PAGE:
The USS Arizona Memorial is one of America’s greatest historical landmarks.
The sunken ship is a tomb and the waters surrounding it are restricted. Diving at the memorial is a rare and special privilege, given only on special circumstances and only to the most experienced of divers.
So it was an honor when the 7th Dive Detachment, 65th Engineer Battalion, 130th Engineer Brigade, 8th Theater Sustainment Command, had the opportunity of diving there, June 28.
“I’ve been diving a lot and you just felt the weight of World War II on your shoulders under the water,” said Lt. Col. Darman Place, battalion commander for the 65th Eng. Bn., summarizing the event.
The dive served as the culminating event for the detachment’s sergeant’s time training. On the days leading up to the dive, Tuesday and Wednesday consisted of classes, as well as inspections of the supports for the USS Arizona.
The structure must be inspected every 10 years in order to ensure that it is safe and stable. The training at Pearl Harbor was mutually beneficial to the National Parks Service and the 7th Dive Detachment. The National Parks Service saved money by not having to contract the work out and the Detachment received useful training and the opportunity of a lifetime.
The Detachment’s young divers benefit from this kind of training. Army Divers are in the unique military occupational specialty 12D, whose duties include inspecting and cleaning watercraft propellers and hulls, patching damaged watercraft hulls, salvaging equipment, patrolling the water, helping with underwater construction of piers and harbor facilities, and surveying rivers, beaches, and harbors for underwater obstacles.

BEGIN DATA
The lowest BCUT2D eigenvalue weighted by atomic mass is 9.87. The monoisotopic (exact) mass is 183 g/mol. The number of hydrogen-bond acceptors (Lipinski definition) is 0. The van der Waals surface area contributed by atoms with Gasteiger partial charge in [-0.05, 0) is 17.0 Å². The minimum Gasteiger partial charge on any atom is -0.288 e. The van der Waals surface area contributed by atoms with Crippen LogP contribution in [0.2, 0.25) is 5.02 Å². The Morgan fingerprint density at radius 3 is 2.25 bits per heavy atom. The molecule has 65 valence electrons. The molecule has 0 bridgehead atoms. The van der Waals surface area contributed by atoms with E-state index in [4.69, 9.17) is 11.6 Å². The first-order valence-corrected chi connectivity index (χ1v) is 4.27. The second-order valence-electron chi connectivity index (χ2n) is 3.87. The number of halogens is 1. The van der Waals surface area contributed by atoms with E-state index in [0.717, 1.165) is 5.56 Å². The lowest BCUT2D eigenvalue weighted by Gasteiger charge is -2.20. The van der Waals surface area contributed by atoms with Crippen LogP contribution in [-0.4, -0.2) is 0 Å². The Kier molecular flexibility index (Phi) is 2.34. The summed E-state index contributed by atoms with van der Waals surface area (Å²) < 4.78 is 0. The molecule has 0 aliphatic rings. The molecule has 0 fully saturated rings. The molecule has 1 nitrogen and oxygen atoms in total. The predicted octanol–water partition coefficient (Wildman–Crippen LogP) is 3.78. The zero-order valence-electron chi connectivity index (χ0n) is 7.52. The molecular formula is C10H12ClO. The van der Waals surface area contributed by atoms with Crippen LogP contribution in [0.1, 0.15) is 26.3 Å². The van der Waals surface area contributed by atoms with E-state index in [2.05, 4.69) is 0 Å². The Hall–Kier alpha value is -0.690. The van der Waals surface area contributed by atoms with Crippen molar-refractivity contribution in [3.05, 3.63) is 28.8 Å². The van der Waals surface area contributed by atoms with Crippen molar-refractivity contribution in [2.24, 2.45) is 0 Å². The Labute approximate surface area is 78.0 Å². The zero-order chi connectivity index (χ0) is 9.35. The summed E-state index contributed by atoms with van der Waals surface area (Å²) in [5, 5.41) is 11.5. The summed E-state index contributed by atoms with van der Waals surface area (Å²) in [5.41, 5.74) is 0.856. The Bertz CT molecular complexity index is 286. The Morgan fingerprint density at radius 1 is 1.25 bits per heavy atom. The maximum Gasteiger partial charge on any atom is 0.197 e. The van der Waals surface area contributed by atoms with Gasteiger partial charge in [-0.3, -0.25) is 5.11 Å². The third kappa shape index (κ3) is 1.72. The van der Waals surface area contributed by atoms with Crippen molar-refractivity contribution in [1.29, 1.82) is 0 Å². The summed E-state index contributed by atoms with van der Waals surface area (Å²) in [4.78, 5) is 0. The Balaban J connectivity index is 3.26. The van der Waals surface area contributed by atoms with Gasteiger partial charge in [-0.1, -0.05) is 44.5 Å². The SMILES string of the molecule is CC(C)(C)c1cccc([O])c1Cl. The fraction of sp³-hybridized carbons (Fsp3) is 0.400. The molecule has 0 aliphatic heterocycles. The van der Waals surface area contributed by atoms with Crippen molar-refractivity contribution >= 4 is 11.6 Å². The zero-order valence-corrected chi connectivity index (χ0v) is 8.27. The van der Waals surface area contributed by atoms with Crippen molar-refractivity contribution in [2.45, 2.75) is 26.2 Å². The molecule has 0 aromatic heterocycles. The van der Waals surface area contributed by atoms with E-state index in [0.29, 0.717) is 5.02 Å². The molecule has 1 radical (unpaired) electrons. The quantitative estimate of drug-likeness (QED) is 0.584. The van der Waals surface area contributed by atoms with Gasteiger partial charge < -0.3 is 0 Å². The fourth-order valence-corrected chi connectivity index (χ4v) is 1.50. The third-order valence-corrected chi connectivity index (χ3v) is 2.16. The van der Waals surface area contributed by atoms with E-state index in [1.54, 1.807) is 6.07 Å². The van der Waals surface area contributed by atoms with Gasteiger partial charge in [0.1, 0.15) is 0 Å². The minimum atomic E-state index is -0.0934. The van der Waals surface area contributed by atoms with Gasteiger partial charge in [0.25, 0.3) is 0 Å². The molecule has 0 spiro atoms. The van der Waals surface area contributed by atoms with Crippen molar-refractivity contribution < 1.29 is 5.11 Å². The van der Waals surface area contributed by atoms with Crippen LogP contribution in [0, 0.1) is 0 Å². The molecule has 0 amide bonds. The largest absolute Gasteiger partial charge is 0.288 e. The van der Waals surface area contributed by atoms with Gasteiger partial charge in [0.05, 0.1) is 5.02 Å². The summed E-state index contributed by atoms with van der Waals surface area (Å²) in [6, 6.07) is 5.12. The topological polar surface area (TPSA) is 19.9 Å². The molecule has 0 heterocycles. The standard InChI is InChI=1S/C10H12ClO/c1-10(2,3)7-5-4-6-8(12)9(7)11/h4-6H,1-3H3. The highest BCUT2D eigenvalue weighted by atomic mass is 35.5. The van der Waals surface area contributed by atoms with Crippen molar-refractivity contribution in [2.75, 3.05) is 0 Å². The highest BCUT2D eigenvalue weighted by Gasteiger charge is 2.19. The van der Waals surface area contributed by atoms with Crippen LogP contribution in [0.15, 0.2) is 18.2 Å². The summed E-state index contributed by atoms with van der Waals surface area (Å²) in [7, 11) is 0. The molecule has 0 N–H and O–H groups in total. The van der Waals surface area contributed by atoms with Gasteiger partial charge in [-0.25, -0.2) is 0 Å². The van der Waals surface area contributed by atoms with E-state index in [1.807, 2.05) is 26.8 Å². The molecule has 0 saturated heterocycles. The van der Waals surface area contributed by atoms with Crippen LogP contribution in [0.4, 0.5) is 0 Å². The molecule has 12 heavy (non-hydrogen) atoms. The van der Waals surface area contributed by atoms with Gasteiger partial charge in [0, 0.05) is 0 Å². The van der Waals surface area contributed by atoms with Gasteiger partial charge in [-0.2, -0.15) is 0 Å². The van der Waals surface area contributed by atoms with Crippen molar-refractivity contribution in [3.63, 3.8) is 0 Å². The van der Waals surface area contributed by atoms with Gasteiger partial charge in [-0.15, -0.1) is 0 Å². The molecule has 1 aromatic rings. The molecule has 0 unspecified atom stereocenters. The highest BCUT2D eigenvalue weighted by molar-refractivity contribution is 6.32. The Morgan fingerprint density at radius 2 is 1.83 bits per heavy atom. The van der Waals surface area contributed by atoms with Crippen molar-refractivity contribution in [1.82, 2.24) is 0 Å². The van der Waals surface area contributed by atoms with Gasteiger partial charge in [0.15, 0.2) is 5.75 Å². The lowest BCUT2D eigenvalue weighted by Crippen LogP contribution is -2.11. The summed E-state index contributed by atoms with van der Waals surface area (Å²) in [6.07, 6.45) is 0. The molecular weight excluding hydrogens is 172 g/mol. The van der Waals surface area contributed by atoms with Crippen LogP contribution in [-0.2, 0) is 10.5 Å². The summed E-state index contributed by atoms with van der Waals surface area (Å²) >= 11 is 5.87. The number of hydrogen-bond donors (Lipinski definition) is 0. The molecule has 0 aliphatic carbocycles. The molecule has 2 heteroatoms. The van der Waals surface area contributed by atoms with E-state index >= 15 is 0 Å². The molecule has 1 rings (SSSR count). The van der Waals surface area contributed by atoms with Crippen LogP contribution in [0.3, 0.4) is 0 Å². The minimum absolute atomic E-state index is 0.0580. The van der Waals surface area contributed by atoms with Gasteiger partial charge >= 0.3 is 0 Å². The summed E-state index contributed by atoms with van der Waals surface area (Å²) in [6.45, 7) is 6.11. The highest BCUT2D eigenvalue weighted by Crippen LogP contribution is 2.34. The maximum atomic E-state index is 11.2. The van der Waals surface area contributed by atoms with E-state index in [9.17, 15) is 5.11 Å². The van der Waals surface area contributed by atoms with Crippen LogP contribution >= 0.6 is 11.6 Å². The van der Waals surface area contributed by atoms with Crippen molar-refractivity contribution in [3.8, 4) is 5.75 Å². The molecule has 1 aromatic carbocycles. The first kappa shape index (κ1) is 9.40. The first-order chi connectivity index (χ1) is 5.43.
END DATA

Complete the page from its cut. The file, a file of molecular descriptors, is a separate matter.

Jobs such as the inspection of the USS Arizona are technical and require that soldiers learn about scuba diving as well as how to weld, cut, use power tools and use explosives underwater. Young divers learn these skills during their entry level dive training, but master the trade through mentoring from 1st Class Divers and Master Divers.
“We’ll send one experienced diver down and one new diver down,” explained SFC Beau Woodcox (Master Diver), first sergeant of the 7th Dive Detachment. “He’s [new diver] getting training the whole time we’re gathering good information for the park service. They [experienced divers] are inspecting the piles; making sure they’re going to last longer. As they are doing that they are showing the new divers exactly what to look for and they’re going through the class they did on Tuesday and Wednesday.”
After the inspections, the detachment was able to relax and take in the momentousness of touring the USS Arizona underwater.
“When you get to some parts of the vessel you can see where some of the bombs made impact with the ship and you can get a sense of how much damage was done to that ship,” said SSgt. Brandon Rohde, 1st Class Diver, 7th Dive Detachment. “It was pretty cool just to get to dive the Arizona.”
It was a well-earned reward for a hard working and dedicated unit.
“The 7th Dive Team is an amazing unit that does just about everything we do on land, underwater,” said Lt. Col. Darman Place, Battalion Commander, 65th Engineer Battalion, 130th Engineer Brigade, 8th Theater Sustainment Command. “It’s no surprise that they were called out here to do this work. They are widely regarded as the best dive unit in the Army and are certainly on par with anything the Navy has to offer.”